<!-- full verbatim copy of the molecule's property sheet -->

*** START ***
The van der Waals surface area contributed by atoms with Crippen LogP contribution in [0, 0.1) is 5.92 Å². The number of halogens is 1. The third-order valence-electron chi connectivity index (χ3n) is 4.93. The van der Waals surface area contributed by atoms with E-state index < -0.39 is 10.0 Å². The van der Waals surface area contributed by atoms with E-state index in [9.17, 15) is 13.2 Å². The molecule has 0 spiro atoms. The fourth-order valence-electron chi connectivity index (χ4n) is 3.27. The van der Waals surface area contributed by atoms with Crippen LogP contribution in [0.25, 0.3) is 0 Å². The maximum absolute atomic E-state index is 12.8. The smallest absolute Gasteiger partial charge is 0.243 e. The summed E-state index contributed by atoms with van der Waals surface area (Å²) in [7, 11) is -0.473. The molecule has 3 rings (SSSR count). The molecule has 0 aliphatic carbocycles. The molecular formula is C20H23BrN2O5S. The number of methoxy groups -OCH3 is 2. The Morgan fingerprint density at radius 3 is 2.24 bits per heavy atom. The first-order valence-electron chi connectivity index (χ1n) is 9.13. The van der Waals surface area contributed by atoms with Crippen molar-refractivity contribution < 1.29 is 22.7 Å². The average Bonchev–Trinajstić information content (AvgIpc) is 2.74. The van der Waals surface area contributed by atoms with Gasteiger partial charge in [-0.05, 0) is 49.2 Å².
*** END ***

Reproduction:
The van der Waals surface area contributed by atoms with Crippen LogP contribution in [0, 0.1) is 5.92 Å². The number of halogens is 1. The third-order valence-electron chi connectivity index (χ3n) is 4.93. The van der Waals surface area contributed by atoms with E-state index < -0.39 is 10.0 Å². The van der Waals surface area contributed by atoms with E-state index in [9.17, 15) is 13.2 Å². The molecule has 0 spiro atoms. The fourth-order valence-electron chi connectivity index (χ4n) is 3.27. The van der Waals surface area contributed by atoms with Crippen LogP contribution in [0.25, 0.3) is 0 Å². The maximum absolute atomic E-state index is 12.8. The smallest absolute Gasteiger partial charge is 0.243 e. The summed E-state index contributed by atoms with van der Waals surface area (Å²) in [7, 11) is -0.473. The molecule has 3 rings (SSSR count). The molecule has 0 aliphatic carbocycles. The molecular formula is C20H23BrN2O5S. The number of methoxy groups -OCH3 is 2. The Morgan fingerprint density at radius 3 is 2.24 bits per heavy atom. The first-order valence-electron chi connectivity index (χ1n) is 9.13. The van der Waals surface area contributed by atoms with Crippen molar-refractivity contribution < 1.29 is 22.7 Å². The average Bonchev–Trinajstić information content (AvgIpc) is 2.74. The van der Waals surface area contributed by atoms with Gasteiger partial charge in [-0.05, 0) is 49.2 Å².